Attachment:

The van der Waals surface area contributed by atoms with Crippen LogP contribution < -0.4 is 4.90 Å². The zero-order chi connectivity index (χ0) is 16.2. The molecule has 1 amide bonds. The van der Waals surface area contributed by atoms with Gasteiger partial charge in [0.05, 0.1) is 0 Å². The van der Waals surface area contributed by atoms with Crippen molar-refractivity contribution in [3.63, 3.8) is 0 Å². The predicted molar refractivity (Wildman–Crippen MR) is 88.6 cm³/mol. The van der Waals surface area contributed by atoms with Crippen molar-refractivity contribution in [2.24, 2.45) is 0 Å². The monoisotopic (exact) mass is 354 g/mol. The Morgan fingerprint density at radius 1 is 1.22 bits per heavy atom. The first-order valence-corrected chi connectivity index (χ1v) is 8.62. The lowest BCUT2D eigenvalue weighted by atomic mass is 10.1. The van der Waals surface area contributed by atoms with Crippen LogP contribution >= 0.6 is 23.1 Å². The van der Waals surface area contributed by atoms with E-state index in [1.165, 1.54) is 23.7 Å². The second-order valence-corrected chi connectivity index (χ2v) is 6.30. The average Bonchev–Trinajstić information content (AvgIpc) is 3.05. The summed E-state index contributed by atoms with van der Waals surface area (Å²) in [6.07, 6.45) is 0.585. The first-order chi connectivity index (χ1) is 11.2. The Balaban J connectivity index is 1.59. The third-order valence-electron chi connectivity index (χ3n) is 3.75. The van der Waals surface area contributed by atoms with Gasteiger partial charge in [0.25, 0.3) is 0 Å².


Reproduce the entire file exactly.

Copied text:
The van der Waals surface area contributed by atoms with Crippen LogP contribution < -0.4 is 4.90 Å². The zero-order chi connectivity index (χ0) is 16.2. The molecule has 1 amide bonds. The van der Waals surface area contributed by atoms with Gasteiger partial charge in [0.05, 0.1) is 0 Å². The van der Waals surface area contributed by atoms with Crippen molar-refractivity contribution in [3.63, 3.8) is 0 Å². The predicted molar refractivity (Wildman–Crippen MR) is 88.6 cm³/mol. The van der Waals surface area contributed by atoms with Crippen molar-refractivity contribution in [2.24, 2.45) is 0 Å². The monoisotopic (exact) mass is 354 g/mol. The Morgan fingerprint density at radius 1 is 1.22 bits per heavy atom. The first-order valence-corrected chi connectivity index (χ1v) is 8.62. The lowest BCUT2D eigenvalue weighted by atomic mass is 10.1. The van der Waals surface area contributed by atoms with Crippen LogP contribution >= 0.6 is 23.1 Å². The van der Waals surface area contributed by atoms with E-state index in [1.165, 1.54) is 23.7 Å². The second-order valence-corrected chi connectivity index (χ2v) is 6.30. The average Bonchev–Trinajstić information content (AvgIpc) is 3.05. The summed E-state index contributed by atoms with van der Waals surface area (Å²) in [6.07, 6.45) is 0.585. The first-order chi connectivity index (χ1) is 11.2. The Balaban J connectivity index is 1.59. The third-order valence-electron chi connectivity index (χ3n) is 3.75. The van der Waals surface area contributed by atoms with Gasteiger partial charge in [0.25, 0.3) is 0 Å².